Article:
Monthly Archives: November 2011

Multi-Point Live Mix

The Noise Professor’s rig

A sudden chorus of whoops and yibbles burst from a kind of juke box at the far end of the room. Everybody quit talking. The bartender tiptoed back, with the drinks.

“What’s happening?” Oedipa whispered.

“That’s by Stockhausen,” the hip graybeard informed her, “the early crowd tends to dig your Radio Cologne sound. Later on we really swing. We’re the only bar in the area, you know, has a strictly electronic music policy. Come on around Saturdays, starting midnight we have your Sinewave Session, that’s a live get-together, fellas come in just to jam from all over the state, San Jose, Santa Barbara, San Diego”

“Live?” Metzger said, “electronic music, live?”

“They put it on the tape, here, live, fella. We got a whole back room full of your audio oscillators, gunshot machines, contact mikes, everything man. That’s for if you didn’t bring your ax, see, but you got the feeling and you want to swing with the rest of the cats, there’s always something available.” — Thomas Pynchon, The Crying of Lot 49, 1965

One of the things I love about #ds106radio is how it continues to mutate into new forms. The latest wrinkle brought about by yet another Grant Potter inspiration, taking the existing station configuration (one stream running uploaded AutoDJ content, which is overridden by the live stream whenever anyone takes it), and allowing for new streams to run concurrently off of the same server and IP address (off of a different Mount Point).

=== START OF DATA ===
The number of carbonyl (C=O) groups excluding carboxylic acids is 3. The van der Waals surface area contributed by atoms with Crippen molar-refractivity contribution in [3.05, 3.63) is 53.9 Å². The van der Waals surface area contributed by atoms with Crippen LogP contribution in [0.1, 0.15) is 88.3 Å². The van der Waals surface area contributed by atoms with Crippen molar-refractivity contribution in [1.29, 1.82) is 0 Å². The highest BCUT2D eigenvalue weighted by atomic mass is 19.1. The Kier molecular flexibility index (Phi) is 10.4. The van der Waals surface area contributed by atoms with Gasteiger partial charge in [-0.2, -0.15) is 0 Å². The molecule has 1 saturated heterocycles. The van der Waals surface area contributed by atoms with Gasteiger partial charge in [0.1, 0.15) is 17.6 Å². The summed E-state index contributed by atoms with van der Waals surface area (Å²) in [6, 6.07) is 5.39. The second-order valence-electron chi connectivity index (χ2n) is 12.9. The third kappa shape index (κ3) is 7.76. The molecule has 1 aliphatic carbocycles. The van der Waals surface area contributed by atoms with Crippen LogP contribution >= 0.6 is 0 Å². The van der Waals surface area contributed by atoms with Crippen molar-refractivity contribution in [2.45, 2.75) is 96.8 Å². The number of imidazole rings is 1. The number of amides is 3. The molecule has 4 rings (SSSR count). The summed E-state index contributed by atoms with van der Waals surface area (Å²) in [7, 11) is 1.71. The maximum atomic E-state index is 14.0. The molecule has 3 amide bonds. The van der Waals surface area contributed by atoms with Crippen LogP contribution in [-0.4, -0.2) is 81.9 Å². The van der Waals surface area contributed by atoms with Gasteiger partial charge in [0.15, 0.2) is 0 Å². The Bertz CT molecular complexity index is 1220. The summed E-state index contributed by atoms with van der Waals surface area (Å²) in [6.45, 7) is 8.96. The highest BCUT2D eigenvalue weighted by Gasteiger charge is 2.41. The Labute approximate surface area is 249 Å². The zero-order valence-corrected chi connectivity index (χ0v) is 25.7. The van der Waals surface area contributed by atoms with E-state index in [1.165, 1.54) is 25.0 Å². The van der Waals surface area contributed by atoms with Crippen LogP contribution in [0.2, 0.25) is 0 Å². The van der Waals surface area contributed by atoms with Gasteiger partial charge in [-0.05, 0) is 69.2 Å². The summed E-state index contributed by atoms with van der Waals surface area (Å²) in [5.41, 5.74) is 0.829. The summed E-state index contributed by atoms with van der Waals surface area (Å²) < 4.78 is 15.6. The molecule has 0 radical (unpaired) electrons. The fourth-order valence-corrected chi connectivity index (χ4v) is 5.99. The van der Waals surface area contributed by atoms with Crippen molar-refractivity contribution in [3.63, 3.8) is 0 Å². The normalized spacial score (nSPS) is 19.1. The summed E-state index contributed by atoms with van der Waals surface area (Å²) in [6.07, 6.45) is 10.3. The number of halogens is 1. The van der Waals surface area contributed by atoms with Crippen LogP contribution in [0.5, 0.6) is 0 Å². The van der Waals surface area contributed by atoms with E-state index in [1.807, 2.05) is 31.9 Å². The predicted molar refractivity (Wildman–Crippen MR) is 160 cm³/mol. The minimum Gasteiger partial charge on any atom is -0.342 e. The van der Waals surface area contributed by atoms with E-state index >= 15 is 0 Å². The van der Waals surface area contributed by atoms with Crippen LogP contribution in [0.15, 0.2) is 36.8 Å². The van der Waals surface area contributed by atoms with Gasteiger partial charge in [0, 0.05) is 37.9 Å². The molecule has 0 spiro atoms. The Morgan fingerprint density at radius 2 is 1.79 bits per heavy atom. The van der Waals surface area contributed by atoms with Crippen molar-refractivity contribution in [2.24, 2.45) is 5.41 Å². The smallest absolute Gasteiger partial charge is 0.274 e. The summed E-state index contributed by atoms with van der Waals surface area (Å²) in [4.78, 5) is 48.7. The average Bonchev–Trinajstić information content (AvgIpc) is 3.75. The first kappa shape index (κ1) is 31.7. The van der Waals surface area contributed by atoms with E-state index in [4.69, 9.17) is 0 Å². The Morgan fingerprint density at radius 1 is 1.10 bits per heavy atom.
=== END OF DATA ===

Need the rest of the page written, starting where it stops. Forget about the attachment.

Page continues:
Part of the result was captured and I share it below. Essentially, DJ Dr. J, AKA @draggin, AKA Jason Toal laid down relatively minimalist beats and soundscapes, perfect for manipulation by the @noiseprofessor AKA Zack Dowell. Zack’s rig is pictured above.

The first seven and a half minutes is Jason, Zack’s stream kicks in then… I mostly followed him from then on, occasionally switching back to Jason just to get a sense of what the source sound was.

Listen (23:27):

Download – (17MB MP3)

With multiple streams, the listener becomes a mixer as well, conceivably able to spin out yet more streams — which is where I see some real potential for future experimentation. I kept the streams more or less distinct, but you can also check out a more integrated mix of the two via Nigel Robertson:

Draggin’ & Noiseprofessor on dual stream by easegill

Yeah, I kinda had fun with how it all played out…

UPDATE: I just had to move Zack’s comment into the text:

In case anyone is interested in the chain: